European heatwave: the highest temperatures ever recorded at holiday hotspots - as Rome reaches 42 degrees
If the Italian Island of Sardinia gets a little over one degree hotter, it could break Europe's highest temperature record
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Much of Southern Europe and the Mediterranean regions are in the grips of back-to-back heatwaves, with the anti-cyclone Charon sweeping its way across the continent. It comes on the tail of the Cerberus heatwave, whose effects first started to be felt on 10 July.
But how does the latest heatwave's extreme heat compare to the highest temperatures ever recorded in some of Europe's most popular destinations?
Here's everything you need to know:
The weather in Rome on Tuesday (18 June) was recorded at 41.8C, and local media reported an influx of emergency room admissions in the capital as locals and tourists alike struggled with the intense heat.
Rome is one of the most popular tourist destinations in the world, welcoming millions of visitors each year. The heatwave has broken Rome's previous top heat record of 40.7C set in June 2022, the Guardian reports.
Other popular tourist regions affected by the extreme temperatures this week included Sicily which hit 41C, and Sardinia which reached 47C. Meanwhile 23 cities including popular spots like Tuscany's Florence were issued red alerts - meaning the heat was intense it posed a threat to everyone.
Sardinia's Wednesday (19 July) temperature high of approximately 47.3C is the hottest the island region has ever been, the i reports, whereas Sicily once reached 48.8C on 11 August, 2021. This is the highest land temperature ever recorded in Europe, but with the heatwave set to continue into the coming weekend - forecasters fear Italy Sardinia could be on track to reach that extreme once more.
Greece is being affected by the heatwave too, which has contributed to devastating wildfires that are ravaging the area surrounding the capital - leading to thousands of evacuations.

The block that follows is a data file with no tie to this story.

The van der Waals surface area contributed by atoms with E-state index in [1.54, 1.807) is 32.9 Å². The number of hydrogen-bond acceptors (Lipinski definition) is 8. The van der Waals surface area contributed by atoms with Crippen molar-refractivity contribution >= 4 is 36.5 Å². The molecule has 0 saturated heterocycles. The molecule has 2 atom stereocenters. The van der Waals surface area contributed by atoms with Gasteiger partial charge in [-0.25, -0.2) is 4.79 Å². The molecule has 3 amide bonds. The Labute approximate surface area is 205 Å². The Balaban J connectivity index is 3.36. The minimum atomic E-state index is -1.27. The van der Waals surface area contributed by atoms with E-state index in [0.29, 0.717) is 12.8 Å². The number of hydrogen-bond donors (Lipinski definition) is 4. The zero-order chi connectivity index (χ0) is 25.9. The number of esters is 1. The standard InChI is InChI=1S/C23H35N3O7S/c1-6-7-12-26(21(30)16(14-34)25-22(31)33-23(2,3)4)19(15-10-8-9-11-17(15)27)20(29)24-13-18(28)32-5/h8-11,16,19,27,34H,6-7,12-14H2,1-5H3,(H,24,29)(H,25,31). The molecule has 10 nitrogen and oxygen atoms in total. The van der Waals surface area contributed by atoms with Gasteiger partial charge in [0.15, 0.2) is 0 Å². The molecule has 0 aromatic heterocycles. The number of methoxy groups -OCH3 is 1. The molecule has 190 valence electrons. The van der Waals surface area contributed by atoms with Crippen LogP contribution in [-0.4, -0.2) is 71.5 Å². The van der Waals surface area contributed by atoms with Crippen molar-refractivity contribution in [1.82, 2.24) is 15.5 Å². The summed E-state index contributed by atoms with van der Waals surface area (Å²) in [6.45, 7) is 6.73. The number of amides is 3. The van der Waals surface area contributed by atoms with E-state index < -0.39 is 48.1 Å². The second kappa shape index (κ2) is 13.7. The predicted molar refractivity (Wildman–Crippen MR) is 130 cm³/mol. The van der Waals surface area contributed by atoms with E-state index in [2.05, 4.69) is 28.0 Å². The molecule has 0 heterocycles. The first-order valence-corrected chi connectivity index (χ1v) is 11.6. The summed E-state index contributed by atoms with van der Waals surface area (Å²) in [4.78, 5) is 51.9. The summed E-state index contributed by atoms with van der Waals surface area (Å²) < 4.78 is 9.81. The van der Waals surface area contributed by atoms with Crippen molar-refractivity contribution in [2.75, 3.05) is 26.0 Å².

Extreme heat in Athens has seen staff at ancient archaeological sites like the Acropolis - which are popular tourist destinations - take part in afternoon work stoppages due to the dangerous temperatures.
As of Wednesday, Athens is currently seeing temperatures in the high 30s, but could reach 41C on Saturday, according to the Met Office. However, the highest temperature ever recorded in Athens was 48C - on 10 July, 1977.
Off of the mainland, popular island destinations like Santorini are currently sitting in the late-20s and early 30s, but the highest temperature ever recorded there was 41C, on 30 June 2017.
Spain saw highs of 45C on Wednesday. Madrid reached 37C, while other popular tourist destinations have also been plagued by high temperatures, including Seville at 41C, Majorca at 36, and Barcelona and Ibiza at 31C.
The highest temperature ever recorded in Madrid was 40.7C on 14 July last year. Barcelona's record is 37.4C in August 2010, while the islands of Majorca and Ibiza have records of 44.5C in August 2022 and 38.4C in September 2016 respectively, according to local media.
Seville reached 47C way back in 1946. The Andalusian capital was also reported as breaking 50C twice in the late 1800s, but measurements were considered less accurate at the time.